Voluntary sterilisation programme planned in an effort to check high fertility rate among a million Rohingya refugees.
Yangon, Myanmar – As the sun set and shops and offices closed for the day, Maha Bandoola park started to fill with people.
Some were here on Tuesday to enjoy the green grounds, a small refuge from the noise and chaos of downtown Yangon.
But many more arrived for an inter-faith prayer event organised by the ruling party, the National League for Democracy (NLD), held outside the City Hall building across the road.
The event was called “Peace in Myanmar – Ceremony for Inter-Faith Prayers.”
Critics say it’s not difficult to view the inter-faith prayer events as nothing more than public relations exercises.
It was the last in a series of events in the country amid a crisis in the western Rakhine state from where more than 600,000 Rohingya have been forced to flee into neighbouring Bangladesh.
The crisis erupted after a group of armed Rohingya fighters attacked border posts and an army base on August 25, killing 12 security officers and provoking a fierce crackdown by Myanmar’s military.
Since then, hundreds of Rohingya civilians have been killed by security forces, women and girls raped, and villages torched.
The United Nations human rights chief has described the situation as “textbook ethnic cleansing”.
Myanmar’s government has blamed misinformation for distorting the crisis.
In the words of Nyan Win, the NLD’s spokesperson, Tuesday’s event was held so people can pray for peace in the country, and to show that Myanmar is a “multi-religious and diverse society”.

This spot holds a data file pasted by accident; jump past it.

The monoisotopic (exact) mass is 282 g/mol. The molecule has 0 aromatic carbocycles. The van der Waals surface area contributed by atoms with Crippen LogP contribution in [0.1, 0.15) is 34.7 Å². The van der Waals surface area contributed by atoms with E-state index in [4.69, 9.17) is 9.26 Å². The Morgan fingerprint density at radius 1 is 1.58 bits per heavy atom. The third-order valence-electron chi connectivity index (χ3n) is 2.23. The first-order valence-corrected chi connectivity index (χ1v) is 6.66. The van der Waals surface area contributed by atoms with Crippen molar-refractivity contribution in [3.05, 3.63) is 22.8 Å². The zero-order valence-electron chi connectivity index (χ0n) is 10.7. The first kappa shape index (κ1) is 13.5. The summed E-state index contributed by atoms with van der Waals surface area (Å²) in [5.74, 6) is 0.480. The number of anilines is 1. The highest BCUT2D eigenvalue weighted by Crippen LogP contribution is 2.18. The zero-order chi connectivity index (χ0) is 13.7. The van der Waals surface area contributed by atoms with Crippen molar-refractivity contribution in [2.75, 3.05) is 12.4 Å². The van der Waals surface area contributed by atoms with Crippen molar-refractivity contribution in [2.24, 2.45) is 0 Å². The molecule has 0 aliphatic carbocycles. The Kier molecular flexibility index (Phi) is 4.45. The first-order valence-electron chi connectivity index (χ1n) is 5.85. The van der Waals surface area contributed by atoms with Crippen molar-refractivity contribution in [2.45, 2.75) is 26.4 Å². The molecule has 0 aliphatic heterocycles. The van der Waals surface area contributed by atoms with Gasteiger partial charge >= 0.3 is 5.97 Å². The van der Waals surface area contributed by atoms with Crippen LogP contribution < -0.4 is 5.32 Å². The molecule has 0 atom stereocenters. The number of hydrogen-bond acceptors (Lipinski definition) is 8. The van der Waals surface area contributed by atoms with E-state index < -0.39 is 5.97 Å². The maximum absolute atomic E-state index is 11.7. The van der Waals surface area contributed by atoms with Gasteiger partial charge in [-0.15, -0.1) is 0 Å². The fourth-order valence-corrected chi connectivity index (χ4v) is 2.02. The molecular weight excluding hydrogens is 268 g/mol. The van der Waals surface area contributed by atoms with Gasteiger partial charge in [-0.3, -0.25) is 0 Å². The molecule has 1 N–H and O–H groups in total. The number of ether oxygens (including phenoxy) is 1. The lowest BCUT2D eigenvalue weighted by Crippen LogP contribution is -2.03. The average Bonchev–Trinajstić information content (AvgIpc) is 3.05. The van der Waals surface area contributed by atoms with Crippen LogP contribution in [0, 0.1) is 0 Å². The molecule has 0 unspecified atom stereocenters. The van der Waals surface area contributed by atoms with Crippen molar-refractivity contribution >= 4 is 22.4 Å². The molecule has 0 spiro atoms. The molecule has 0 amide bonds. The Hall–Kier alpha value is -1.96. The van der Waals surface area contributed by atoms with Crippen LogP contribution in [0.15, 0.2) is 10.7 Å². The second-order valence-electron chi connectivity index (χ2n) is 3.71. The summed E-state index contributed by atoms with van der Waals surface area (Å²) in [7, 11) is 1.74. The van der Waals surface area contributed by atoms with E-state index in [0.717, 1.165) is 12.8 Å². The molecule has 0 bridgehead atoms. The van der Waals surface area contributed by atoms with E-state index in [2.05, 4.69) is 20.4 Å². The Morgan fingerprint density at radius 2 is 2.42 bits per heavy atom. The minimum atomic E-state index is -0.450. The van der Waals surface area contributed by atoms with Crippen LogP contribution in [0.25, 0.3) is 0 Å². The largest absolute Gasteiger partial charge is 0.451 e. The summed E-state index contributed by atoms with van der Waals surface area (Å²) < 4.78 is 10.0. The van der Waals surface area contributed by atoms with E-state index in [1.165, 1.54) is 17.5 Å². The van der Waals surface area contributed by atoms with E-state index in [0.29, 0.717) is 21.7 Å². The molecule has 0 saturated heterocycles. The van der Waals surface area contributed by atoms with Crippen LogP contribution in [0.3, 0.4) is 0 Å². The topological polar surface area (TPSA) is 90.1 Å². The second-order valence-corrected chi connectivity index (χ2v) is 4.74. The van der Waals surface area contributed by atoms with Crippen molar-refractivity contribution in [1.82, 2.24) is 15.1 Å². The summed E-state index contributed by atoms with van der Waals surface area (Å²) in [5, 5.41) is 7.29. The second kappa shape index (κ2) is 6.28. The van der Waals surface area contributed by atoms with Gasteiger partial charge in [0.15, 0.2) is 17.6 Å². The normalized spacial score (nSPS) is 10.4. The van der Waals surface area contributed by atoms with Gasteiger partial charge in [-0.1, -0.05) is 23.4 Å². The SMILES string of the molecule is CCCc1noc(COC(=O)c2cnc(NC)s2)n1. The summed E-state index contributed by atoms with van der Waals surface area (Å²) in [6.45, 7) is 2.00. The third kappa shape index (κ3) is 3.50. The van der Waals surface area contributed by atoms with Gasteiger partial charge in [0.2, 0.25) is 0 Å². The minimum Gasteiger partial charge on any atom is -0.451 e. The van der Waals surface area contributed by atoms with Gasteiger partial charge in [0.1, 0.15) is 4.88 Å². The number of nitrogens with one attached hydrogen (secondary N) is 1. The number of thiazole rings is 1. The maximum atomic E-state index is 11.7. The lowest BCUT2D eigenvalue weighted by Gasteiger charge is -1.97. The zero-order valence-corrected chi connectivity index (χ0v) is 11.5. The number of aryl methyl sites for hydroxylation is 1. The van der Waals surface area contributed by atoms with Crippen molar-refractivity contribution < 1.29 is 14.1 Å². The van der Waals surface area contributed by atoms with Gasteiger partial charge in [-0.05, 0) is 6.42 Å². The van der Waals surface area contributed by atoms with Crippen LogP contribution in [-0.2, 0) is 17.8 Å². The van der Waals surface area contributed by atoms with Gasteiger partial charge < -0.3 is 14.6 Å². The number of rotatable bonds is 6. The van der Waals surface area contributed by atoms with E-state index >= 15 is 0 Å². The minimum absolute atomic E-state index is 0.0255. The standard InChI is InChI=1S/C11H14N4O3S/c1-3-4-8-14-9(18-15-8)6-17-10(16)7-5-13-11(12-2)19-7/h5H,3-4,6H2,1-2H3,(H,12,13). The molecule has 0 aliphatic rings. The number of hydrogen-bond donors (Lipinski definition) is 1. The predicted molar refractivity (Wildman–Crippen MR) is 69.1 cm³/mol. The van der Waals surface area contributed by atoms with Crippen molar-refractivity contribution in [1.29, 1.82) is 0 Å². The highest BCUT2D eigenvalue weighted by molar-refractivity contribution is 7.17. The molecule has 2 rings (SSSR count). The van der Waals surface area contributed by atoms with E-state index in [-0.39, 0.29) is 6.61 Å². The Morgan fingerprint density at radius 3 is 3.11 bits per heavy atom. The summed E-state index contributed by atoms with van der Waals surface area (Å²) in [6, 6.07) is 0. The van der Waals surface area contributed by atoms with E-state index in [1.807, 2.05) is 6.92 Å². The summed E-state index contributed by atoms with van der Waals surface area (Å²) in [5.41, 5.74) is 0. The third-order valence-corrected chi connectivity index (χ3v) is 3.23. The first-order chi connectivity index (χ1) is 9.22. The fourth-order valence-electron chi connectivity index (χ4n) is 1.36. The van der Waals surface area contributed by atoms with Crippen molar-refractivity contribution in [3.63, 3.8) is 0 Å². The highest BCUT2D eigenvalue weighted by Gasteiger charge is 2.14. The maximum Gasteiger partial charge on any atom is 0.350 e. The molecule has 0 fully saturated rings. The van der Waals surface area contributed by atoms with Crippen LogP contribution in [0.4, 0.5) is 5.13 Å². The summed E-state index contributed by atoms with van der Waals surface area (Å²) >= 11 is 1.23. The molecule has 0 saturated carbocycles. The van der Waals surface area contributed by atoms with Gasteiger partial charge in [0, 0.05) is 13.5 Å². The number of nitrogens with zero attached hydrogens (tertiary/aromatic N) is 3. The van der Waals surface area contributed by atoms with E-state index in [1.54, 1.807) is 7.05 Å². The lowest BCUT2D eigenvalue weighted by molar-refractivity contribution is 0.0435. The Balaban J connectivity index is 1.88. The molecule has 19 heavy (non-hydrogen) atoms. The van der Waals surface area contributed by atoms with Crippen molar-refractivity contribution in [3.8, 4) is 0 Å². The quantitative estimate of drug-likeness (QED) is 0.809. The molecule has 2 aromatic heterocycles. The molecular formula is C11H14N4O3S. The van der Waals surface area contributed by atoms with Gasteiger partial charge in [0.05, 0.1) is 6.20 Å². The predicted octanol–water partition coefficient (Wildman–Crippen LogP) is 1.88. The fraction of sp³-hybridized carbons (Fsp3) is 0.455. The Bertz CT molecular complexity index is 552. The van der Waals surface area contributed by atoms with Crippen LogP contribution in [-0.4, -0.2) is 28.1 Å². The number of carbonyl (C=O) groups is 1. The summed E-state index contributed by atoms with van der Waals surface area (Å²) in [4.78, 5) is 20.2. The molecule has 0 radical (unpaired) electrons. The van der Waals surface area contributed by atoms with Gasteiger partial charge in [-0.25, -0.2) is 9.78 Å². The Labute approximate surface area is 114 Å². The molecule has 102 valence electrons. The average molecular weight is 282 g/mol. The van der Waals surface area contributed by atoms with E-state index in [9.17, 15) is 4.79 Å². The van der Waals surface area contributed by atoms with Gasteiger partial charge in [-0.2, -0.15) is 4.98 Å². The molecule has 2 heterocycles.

Monks, imams, and priests sat together. Politicians, civil servants, and community leaders came too.
Religious leaders from different faiths took to the stage, in turn, to lead the group in prayer and some delivered speeches, preaching harmony and doing right by others.
Khin Marlar Htwe, a Yangon resident, told Al Jazeera what motivated her to attend.
“It’s what good citizens should do. This event can help us achieve unity. It’s important to have open communication with people of other religions so we can have a good relationship with them,” Khin Marlar Htwe said.
Sann Aung, a lawyer, said he welcomed inter-faith gatherings as opposed to events organised by hardline nationalists in Myanmar, which he said only “attacked people”.
Pro-military rallies have been held across the country recently; they have criticised Myanmar’s de facto leader, Aung San Suu Kyi, and painted the majority-Muslim Rohingya in Rakhine as a group of “extremists” intent on creating an Islamic state.
For an event held partially in response to the violence in Rakhine state, there was no mention of the Rohingya at Tuesday’s gathering.
The minority rendered stateless, persecuted and unwanted in Myanmar, don’t have many champions here.
Local reporters who write about the military crackdown in northern Rakhine say they’ve been on the receiving end of hate speech and threats from nationalists.
Rohingya refugees who’ve fled to Bangladesh have testified that a “consistent, methodical pattern” of killings, torture, rape and arson is taking place, said United Nations human rights investigators.
The Myanmar government and military have denied the accusations. The counter-offensive targets “terrorists” identified as the Arakan Rohingya Salvation Army, they say.
But the bare denials and the government’s assertion that the crackdown is a legitimate response to “terrorism” hasn’t stopped the influx of Rohingya refugees into Bangladesh.